Tips for Parenting a Child with ADHD (cont.)

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What should I do if I am concerned that my child might have ADHD?

Many of the symptoms of ADHD are also symptoms seen during normal childhood and development, and exhibiting one or more of the symptoms does not mean that a child has ADHD. In particular, the symptoms of ADHD are very common in toddlers and preschool children, so it can very hard to differentiate ADHD behaviors from normal developmental behaviors in young children. For this reason, the diagnosis of ADHD is more difficult in preschool children than in early school-aged children.

It is also important to note that for a health care professional to make a diagnosis of ADHD, the symptoms must have been present for at least six months in more than one setting (for example, home, school and/or in the community), usually beginning younger than 7 years of age, and the symptoms must be inconsistent with the developmental level of the child and severe enough to interfere with the child's social or academic functioning.

If you are concerned about your child's behavior, it is appropriate to communicate this to your child's primary health care professional. He or she can help you determine whether further evaluation may be necessary and whether your child's behavioral symptoms are suggestive of ADHD. If a formal evaluation is indicated, this evaluation will involve professionals from various disciplines to provide a comprehensive medical, developmental, educational, and psychosocial evaluation.

What are some behavioral treatments and parenting strategies for parents of children with ADHD?

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Think positively

While ADHD can certainly present unique and sometimes what can seem to be daunting challenges, being able to sincerely know and have confidence in your child's strengths can go a long way to help him or her be the very best person they can be. Many famous, accomplished, indeed brilliant people of the past and present have ADHD. An outstanding example of learning to have a positive outlook about ADHD is demonstrated in the children's movie called Percy Jackson and the Olympians: The Lightning Thief. In that movie, Percy tends to see himself as disadvantaged because he has ADHD and a learning disability. However, it is the very tendency those conditions have to cause him to be able to notice many things at once and to read differently that are important assets to him in a variety of adventures.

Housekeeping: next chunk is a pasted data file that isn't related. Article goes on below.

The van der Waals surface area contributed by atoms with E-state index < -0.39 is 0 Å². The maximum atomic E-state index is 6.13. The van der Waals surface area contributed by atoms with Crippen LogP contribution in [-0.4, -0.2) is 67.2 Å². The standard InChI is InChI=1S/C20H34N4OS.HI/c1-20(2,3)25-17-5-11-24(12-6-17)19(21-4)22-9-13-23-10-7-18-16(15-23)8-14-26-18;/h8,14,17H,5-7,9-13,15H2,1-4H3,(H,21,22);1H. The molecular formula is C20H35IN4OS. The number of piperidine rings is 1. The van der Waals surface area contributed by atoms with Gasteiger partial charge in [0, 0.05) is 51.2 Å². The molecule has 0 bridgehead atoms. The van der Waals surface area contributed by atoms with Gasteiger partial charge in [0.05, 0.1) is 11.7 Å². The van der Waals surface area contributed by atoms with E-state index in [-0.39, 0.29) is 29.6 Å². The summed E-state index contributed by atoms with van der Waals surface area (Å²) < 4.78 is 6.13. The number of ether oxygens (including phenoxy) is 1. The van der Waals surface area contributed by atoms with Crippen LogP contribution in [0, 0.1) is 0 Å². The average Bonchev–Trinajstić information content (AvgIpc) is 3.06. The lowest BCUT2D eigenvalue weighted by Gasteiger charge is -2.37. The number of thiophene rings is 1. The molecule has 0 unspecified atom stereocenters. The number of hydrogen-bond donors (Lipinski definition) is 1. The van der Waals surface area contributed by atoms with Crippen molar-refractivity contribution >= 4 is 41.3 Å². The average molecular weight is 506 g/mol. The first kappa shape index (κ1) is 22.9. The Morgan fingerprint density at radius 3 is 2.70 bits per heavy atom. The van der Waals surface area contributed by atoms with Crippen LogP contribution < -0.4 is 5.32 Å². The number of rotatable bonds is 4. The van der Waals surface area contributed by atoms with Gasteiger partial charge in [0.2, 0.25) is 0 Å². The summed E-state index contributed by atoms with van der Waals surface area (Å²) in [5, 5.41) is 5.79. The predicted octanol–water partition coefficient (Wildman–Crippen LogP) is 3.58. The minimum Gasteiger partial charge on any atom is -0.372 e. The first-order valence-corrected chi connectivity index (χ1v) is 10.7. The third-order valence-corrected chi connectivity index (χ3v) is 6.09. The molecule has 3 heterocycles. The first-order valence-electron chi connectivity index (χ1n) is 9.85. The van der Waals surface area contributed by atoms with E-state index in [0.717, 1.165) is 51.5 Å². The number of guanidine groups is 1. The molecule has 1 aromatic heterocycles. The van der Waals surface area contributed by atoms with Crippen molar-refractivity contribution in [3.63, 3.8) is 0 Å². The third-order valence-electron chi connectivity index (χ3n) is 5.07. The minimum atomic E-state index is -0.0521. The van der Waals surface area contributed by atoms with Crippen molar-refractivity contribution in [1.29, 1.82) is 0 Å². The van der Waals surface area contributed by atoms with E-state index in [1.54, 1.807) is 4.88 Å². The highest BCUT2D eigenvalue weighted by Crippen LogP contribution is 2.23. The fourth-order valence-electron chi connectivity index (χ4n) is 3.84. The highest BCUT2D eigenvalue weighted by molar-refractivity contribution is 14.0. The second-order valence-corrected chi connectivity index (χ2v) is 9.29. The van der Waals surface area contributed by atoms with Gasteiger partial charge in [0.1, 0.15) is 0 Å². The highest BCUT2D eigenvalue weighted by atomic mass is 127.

Another benefit to thinking positively about your child with ADHD is the infectious nature of positive thinking. It is much easier for the child's teacher, coaches, peers and in fact the child him- or herself to accept and harness strengths when the parent communicates and emphasizes those strengths. The challenge for parenting a child with ADHD is to be able to use the child's unique gifts and address his or her challenges to work toward achieving their child's fullest potential.

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Parenting a Child with ADHD - Symptoms Question: Describe the symptoms associated with your child's ADHD.
Parenting a Child with ADHD - Strategies Question: Please provide some tips and strategies that have been helpful in parenting a child with ADHD.
Parenting a Child with ADHD - Success Question: In what areas does your child with ADHD excel? How did you help your child find his/her passion?
Parenting a Child with ADHD - Distractions Question: How have you dealt with or eliminated distractions for your child with ADHD?
Parenting a Child with ADHD - Healthy Lifestyle Question: Please discuss how you changed your child's diet or lifestyle to manage symptoms of ADHD.
Parenting a Child with ADHD - Caring for Yourself Question: Parenting a child with ADHD can be challenging. In what ways do you find time for yourself?